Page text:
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Chapter 2

Crime and Deviance Chapter 2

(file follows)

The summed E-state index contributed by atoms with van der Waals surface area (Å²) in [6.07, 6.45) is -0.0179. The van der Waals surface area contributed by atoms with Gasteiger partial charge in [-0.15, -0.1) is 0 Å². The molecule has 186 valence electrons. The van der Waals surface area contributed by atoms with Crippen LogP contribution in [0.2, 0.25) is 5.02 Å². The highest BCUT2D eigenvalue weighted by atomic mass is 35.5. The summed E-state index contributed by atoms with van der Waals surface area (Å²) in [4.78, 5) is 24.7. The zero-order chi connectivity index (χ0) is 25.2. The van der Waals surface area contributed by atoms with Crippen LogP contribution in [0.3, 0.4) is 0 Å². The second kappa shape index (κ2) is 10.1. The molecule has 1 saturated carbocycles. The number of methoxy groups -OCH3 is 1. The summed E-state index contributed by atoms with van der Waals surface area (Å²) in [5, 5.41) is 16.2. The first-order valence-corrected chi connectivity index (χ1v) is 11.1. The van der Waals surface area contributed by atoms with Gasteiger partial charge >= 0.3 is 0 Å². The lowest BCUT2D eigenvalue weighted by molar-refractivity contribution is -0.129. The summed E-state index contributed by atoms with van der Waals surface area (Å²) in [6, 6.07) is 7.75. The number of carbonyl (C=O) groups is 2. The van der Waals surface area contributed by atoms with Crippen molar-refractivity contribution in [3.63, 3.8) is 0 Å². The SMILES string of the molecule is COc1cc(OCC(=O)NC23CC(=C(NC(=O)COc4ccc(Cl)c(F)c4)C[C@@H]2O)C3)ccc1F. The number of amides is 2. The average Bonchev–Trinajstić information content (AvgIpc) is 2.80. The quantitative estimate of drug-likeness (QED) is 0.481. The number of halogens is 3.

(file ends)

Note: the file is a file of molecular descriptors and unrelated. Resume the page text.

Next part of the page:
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Chapter 2 - Understanding and Testing Theories of Deviance Many Paths: Many Theories -No single cause can effectively explain al kinds of deviant designations and deviant actions – no single theory has managed to stake out a monopoly on truth. - Many paths lead to deviance, some more heavily than others. o One path marked by psychopathy – mainly begun within the deviant o Another path is organized crime -As long as there are many paths, we are unlikely to develop a single theory that explains every kind of deviance. Theory as Explanation - Explanations have been described as the stories we tell each other in attempts to produce some order in our lives. They allow us to feel as if we know why something happened and predict future chances of it happening again. - Study of deviance is systematic, comprehensive and self-conscious - Theories are mainly empathetic, scientific or ideological. All social theories have elements of all three, but what matters is the degree of emphasis placed on these featyres. Empathetic Explanations -When you can understand other people’s acts because you could place yourself in the situation -Empathetic explanation includes a lot of subjective (inner feeling) as well as objective (viewed from outside) reality of the event being explained, often seems more complete, and thus more satisfying, than an exclusively obective explanation. -Empathy has its limits – can’t easily empathize with serial killing -In deviance studies, the subjective, empathetic approach is the one most keyed to understanding the actor’s point of view and the actor’s decisions. This approach is mainly found in interpretive interactive theories. It’s treated with disdain by the more extreme of the science-oriented positivistic theories, who feel that the observer’s subjectivity gets in the way of being correct about what we see, especially about potentially “manipulative” subject matter. Scientific Explanations -Make use of the scientific method or adaptations of it. This method provides techniques for developing models of how world works, as well as hypotheses about the connectedness of things. -This method works best with inorganic and nonsocial realities, and does not handle human agency very well. -For studies of deviance science is an ideal. It is not usually an achieved reality, because deviance is very difficult to observe and study using tools of scientific method and because humans are complex Positivism is extreme in its refusal to give any importance to human feelings, understandings, and choices. Post-positivist theories (or post-modern) look beyond the scientific model to show us things that can’t be see within the limits of the scientific approach. -This method provides for controlling observations so that the knowledge gained will be tested and cumulative -For deviance this approach has been most fully developed in area of biological explanations Ideological Explanations -Based on systems of ideas that are held as irrefutable doctrine – often a matter of passionate belief. These ideas are found in the writings of prescientific religious authorities and in the work of some radical conflict theorists. -Ideological biases me be implicit (present but not so obviously present) in other works. We have to recognize ideological positions that are not acknowledged as well. These can affect the attainment of knowledge as much as acknowledged doctrines. -If data do not fit, ideologues think something is wrong with the data or with way it was collected The Formulation of Theory -Different explanations can be used to explain different types of deviance -In real life many events or variables (the actual causes) may work together to precede (and seem to produce) the behavior that is being studied. Theory helps us select events worth investigating. -Theories are generally developed through alternating processes of inductive and deductive logic • Inductive: look at specific cases and then make generalizations about them. • Deductive: derive specific expectations from general rules that have been suggested either by previous research or by logical relations of an existing theory The Components of Theory -All explanations (whether empathetic, ideological, or scientific) require the use of concepts and variables and statements of connections among them Sensitizing Concepts -This symbolizes aspects of reality that we particularly want to think about. Using one set of concepts rather than another, can have an impact on what we are able to see Variables -This is a key concept that can be operationalized by being counted or measured. For example age of first drunkenness Hypotheses -Relationship between variables is usually expressed as a tentative statement or hypothesis. It asserts that particular variables are regularly related to each other in a specific way whenever conditions occur. • Independent variable – one variable as the causal, experimental • Dependent variable – thing or event we seek to explain – is the outcome. • Other variables in the causal chain are known as intervening variables -If the hypothesis is correct, when one variable changes, the other will change in the predicted way, as long as the intervening conditions remain the same. The selection of which hypothesis to test is normally guided by a theory. Methods and Measures for Testing Theory and its Components -Social scientists are expected to test and evaluate the extent to which findings either support or challenge theoretical explanations. Tests of Hypotheses -Theories can survive many incompatible results – a theory is never entirely discredited, no matter how many facts refute it. Also never entirely proven no matter how many times facts support it. The most we can say is that a theory is “strongly supported” The Classical Experimental Design -The classical Experimental design: evolved as ideal type of research in science. The norm against which designs are evaluated. -Four steps followed in primary model: 1. Selection of at least two groups that are equivalent with respect to dependent variable. Includes experimental group and control group 2. Experimental group is exposed to independent variable, control group is treated same but not exposed to independent variable. 3. Both groups are measured on dependent variable. At this stage (sometimes known as “time two”), the two groups will likely no longer be identical. 4. The difference between time one and time two (a vis a vis measure of the dependent variable) is computed for the control group and experimental group Measuring Connectedness: Correlation Coefficients -Correlation coefficient: a statistical measure that tells us to what extent, and in what ways, two variables are related to each other. Its size helps us decide whether a difference is statistically significant -A direct or positive relationship is one in which both variables change in the same direction. If one increases, the other increases, and if one decreases, the other decreases. A negative relationship is one in which increases in one variable are associated with decreases in the other. -Correlations range from +1.00 (perfect positive), to -1.00 (perfect negative). A correlation of 0 wo